With a near 50/50 balance of power between Republicans and Democrats in the General Assembly, Governor-elect Ralph Northam will be in a much better position than his predecessor Terry McAuliffe to enact Democratic priorities. And what are those priorities? As he told NBC 4, Medicaid expansion tops the list.
Said Northam: “No family in Virginia should be one medical illness away from financial demise so, Medicaid expansion is very important and I will do everything I can to make that happen.”
We can all agree on the desirability of making health care affordable and accessible for all Virginians. It’s not so clear that expanding Medicaid is the best way to accomplish that goal. I have blogged in the past about the inadequacies of the Medicaid model, which has not demonstrated an ability to substantially improve medical outcomes. Among the more obvious problems: While Medicaid expansion provides coverage to the uninsured, it does not increase the supply of primary care physicians willing to take on Medicaid patients for whom they are paid 30% to 60% less than privately insured patients.
Despite below-market reimbursement rates, the cost of Medicaid expansion is considerably higher per patient than anticipated when the Affordable Care Act was enacted several years ago. The table below, taken from an article in the “Handbook on Healthcare Reform” published by the Thomas Jefferson Institute for Public Policy (TJI) last month, shows how Medicaid actuaries have consistently revised upward their cost projections since FY 2013.
The 2013 report projected that newly eligible adult Medicaid patients would cost $3,625 on average. By 2016, the figure had risen to $5,926 — a 63% jump. If Medicaid expansion was unaffordable four years ago, it’s even more unaffordable now. Despite their political setbacks, Republicans are highly unlikely to roll over on this issue.
It’s not as if states have no other options to improve affordability and access. The TJI report discusses several. They include eliminating mandated benefits so insurance companies can offer bare bones policies; removing barriers to healthcare technology innovation; rolling back onerous Maintenance of Certification requirements that encourage physicians to retire early; reforming the medical liability system that prompts physicians to practice defensive medicine; encouraging transparency in pricing so consumers can push back against expensive providers; abolishing the Certificate of Public Need process so physicians can provide high-quality, lower-cost outpatient surgery; promoting telemedicine; enabling Direct Primary Care that strips out third-party-payer middlemen and administrative costs; and repairing the broken Medicaid delivery model.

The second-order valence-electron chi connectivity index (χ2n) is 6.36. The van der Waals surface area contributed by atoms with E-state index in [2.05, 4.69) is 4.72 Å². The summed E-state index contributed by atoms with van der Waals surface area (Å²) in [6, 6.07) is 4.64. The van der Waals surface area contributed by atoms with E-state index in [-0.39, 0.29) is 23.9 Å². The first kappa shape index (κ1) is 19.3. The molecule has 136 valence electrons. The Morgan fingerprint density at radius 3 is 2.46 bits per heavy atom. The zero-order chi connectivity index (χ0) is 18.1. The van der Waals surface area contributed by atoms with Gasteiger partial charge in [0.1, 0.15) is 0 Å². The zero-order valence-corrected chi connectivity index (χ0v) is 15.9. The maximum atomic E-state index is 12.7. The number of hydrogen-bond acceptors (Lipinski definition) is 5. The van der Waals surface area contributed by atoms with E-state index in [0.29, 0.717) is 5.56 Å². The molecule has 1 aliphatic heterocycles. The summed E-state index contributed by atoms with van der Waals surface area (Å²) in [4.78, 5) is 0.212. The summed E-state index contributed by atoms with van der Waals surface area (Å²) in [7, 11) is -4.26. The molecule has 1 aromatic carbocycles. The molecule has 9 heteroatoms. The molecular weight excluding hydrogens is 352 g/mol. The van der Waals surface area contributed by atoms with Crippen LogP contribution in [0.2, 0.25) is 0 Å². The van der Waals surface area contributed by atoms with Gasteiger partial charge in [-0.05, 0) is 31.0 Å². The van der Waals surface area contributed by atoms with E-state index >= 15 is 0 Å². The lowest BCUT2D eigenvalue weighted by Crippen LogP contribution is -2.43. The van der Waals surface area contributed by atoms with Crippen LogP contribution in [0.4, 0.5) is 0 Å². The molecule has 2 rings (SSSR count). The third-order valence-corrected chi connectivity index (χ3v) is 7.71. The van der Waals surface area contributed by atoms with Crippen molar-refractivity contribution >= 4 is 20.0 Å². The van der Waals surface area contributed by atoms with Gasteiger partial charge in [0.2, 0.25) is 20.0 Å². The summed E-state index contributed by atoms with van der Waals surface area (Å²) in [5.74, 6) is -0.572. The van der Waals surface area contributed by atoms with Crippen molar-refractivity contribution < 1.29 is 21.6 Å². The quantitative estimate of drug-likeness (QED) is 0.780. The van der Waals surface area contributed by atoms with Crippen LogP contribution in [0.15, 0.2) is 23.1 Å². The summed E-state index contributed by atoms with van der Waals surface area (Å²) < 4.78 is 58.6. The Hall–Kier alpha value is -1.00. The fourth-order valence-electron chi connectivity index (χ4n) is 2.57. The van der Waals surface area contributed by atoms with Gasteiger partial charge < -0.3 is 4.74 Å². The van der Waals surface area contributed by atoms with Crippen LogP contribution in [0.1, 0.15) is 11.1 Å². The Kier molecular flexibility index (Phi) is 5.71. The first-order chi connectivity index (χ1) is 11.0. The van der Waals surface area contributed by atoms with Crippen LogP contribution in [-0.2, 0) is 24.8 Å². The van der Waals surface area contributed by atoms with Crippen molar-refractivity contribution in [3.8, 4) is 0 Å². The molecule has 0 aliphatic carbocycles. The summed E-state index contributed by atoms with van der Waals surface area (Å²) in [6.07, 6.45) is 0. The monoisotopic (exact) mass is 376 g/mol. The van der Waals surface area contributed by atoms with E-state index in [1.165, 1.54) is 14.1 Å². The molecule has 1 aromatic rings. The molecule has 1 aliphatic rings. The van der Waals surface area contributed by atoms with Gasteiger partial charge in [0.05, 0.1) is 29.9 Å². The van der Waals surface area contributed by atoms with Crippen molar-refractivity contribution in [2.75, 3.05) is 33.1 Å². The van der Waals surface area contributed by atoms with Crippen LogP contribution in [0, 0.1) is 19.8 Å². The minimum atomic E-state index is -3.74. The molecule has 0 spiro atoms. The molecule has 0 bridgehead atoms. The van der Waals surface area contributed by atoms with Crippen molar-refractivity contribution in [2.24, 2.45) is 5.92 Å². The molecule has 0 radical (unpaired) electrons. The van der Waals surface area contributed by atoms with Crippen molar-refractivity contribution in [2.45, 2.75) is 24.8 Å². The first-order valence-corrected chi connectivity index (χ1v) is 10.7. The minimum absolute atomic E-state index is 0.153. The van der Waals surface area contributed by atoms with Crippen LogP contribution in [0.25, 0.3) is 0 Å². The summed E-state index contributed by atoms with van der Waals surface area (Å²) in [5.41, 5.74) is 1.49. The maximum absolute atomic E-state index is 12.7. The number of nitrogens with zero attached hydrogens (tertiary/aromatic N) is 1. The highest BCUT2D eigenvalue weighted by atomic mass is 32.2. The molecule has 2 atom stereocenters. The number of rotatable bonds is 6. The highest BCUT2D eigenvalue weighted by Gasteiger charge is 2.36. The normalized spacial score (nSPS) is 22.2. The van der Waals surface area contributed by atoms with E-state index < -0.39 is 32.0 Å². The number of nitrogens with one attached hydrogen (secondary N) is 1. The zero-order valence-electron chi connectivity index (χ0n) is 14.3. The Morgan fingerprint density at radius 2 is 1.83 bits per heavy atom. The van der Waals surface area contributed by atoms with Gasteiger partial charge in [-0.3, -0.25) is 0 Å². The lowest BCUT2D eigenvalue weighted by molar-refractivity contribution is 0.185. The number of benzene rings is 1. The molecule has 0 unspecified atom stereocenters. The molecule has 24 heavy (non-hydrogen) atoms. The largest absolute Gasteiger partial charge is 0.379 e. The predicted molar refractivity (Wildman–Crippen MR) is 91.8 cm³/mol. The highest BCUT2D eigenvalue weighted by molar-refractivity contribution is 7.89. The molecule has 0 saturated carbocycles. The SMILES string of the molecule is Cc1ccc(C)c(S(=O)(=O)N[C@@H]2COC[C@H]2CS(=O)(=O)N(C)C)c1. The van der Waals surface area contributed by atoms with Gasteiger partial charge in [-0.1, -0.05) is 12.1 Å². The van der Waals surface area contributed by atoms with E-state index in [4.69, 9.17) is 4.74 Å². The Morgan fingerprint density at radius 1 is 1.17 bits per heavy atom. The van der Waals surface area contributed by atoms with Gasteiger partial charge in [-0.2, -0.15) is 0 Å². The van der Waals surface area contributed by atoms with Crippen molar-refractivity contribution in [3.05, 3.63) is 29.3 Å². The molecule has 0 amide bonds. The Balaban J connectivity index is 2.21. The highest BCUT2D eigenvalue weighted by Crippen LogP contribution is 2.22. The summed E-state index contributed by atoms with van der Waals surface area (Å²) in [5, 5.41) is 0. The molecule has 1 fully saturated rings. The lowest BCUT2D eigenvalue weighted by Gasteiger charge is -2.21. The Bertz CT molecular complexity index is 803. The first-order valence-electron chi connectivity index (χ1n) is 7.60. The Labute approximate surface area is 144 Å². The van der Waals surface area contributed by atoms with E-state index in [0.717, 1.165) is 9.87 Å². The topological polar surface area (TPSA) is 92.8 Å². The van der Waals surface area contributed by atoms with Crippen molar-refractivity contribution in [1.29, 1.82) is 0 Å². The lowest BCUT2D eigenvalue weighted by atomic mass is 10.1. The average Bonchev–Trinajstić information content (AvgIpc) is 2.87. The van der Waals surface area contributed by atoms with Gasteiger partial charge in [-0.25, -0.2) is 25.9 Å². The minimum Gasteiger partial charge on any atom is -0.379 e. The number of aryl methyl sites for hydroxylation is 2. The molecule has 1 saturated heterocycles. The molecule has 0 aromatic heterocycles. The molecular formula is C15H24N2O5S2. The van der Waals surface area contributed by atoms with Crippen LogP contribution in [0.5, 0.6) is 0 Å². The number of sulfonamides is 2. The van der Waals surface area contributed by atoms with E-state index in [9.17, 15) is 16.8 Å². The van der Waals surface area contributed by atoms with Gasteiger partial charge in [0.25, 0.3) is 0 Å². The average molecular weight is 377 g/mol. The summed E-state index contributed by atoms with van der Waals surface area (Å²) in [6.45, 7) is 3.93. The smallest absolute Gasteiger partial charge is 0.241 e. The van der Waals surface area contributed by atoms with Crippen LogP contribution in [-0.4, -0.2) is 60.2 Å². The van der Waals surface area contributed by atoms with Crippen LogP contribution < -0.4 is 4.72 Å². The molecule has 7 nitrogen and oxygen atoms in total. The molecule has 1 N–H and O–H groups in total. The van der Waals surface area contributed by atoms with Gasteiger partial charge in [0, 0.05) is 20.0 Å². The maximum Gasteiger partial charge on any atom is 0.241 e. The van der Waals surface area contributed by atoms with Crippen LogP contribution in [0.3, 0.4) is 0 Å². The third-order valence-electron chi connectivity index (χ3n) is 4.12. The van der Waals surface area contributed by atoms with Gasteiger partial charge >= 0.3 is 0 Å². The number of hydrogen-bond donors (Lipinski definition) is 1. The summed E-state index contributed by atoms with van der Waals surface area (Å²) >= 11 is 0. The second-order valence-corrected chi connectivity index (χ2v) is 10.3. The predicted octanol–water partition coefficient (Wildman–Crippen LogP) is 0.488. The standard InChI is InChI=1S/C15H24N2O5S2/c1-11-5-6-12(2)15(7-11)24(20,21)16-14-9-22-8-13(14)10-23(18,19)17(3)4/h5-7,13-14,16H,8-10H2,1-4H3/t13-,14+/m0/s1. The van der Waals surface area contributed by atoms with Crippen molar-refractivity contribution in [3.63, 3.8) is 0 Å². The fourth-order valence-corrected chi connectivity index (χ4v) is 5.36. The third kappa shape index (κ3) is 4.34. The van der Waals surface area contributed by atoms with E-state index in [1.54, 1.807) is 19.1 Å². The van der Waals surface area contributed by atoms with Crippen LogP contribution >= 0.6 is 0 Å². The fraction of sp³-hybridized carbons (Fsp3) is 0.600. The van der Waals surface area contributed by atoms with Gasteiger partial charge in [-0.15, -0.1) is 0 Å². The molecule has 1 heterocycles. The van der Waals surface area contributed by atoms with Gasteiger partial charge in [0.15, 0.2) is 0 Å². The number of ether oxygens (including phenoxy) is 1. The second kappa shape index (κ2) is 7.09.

Most of the TJI essays were generic, not specific to the Old Dominion. As it happens, Virginia has taken limited steps toward implementing some of the ideas in the report, but much remains to be done.
The health care sector is a dense jungle of special interests, however. Hospitals, insurers, pharmaceutical companies, employers, physicians, and a welter of allied health professionals work doggedly to shape legislation to their benefit. Sadly, ordinary patients have no organized group representing their interests.
As a physician, Northam has a keener understanding of the issues confronting the health care sector than most lawmakers. He enjoys a unique opportunity to reshape Virginia’s health care sector in a way that lowers costs and improves outcomes for all Virginians. It would be a shame if he expends all his political capital to capture the dubious benefit of Medicaid expansion when so many alternatives lie fallow.
(This article first ran in Bacon’s Rebellion on January 4, 2018)